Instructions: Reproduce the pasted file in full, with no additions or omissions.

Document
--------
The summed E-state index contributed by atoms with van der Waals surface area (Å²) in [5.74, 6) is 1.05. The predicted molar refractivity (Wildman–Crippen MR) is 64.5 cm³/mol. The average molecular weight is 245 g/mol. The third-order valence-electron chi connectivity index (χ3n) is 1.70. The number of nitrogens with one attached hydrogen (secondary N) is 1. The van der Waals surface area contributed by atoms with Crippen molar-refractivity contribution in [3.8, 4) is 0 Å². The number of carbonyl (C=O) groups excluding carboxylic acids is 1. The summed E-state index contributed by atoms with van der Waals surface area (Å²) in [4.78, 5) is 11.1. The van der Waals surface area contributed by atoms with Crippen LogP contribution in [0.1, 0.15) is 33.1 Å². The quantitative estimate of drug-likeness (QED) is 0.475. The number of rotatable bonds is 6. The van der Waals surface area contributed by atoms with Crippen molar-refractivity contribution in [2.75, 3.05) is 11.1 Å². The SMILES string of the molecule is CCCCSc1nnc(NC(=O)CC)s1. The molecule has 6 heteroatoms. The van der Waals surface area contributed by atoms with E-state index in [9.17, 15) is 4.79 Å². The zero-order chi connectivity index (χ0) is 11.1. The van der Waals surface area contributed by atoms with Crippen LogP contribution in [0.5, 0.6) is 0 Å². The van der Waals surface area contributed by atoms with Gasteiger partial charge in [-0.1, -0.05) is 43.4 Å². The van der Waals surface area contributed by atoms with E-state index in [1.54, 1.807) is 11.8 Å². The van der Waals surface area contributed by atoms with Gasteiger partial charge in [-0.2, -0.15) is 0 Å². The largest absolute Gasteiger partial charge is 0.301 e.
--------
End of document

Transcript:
The summed E-state index contributed by atoms with van der Waals surface area (Å²) in [5.74, 6) is 1.05. The predicted molar refractivity (Wildman–Crippen MR) is 64.5 cm³/mol. The average molecular weight is 245 g/mol. The third-order valence-electron chi connectivity index (χ3n) is 1.70. The number of nitrogens with one attached hydrogen (secondary N) is 1. The van der Waals surface area contributed by atoms with Crippen molar-refractivity contribution in [3.8, 4) is 0 Å². The number of carbonyl (C=O) groups excluding carboxylic acids is 1. The summed E-state index contributed by atoms with van der Waals surface area (Å²) in [4.78, 5) is 11.1. The van der Waals surface area contributed by atoms with Crippen LogP contribution in [0.1, 0.15) is 33.1 Å². The quantitative estimate of drug-likeness (QED) is 0.475. The number of rotatable bonds is 6. The van der Waals surface area contributed by atoms with Crippen molar-refractivity contribution in [2.75, 3.05) is 11.1 Å². The SMILES string of the molecule is CCCCSc1nnc(NC(=O)CC)s1. The molecule has 6 heteroatoms. The van der Waals surface area contributed by atoms with E-state index in [9.17, 15) is 4.79 Å². The zero-order chi connectivity index (χ0) is 11.1. The van der Waals surface area contributed by atoms with Crippen LogP contribution in [0.5, 0.6) is 0 Å². The van der Waals surface area contributed by atoms with Gasteiger partial charge in [-0.1, -0.05) is 43.4 Å². The van der Waals surface area contributed by atoms with E-state index in [1.54, 1.807) is 11.8 Å². The van der Waals surface area contributed by atoms with Gasteiger partial charge in [-0.2, -0.15) is 0 Å². The largest absolute Gasteiger partial charge is 0.301 e.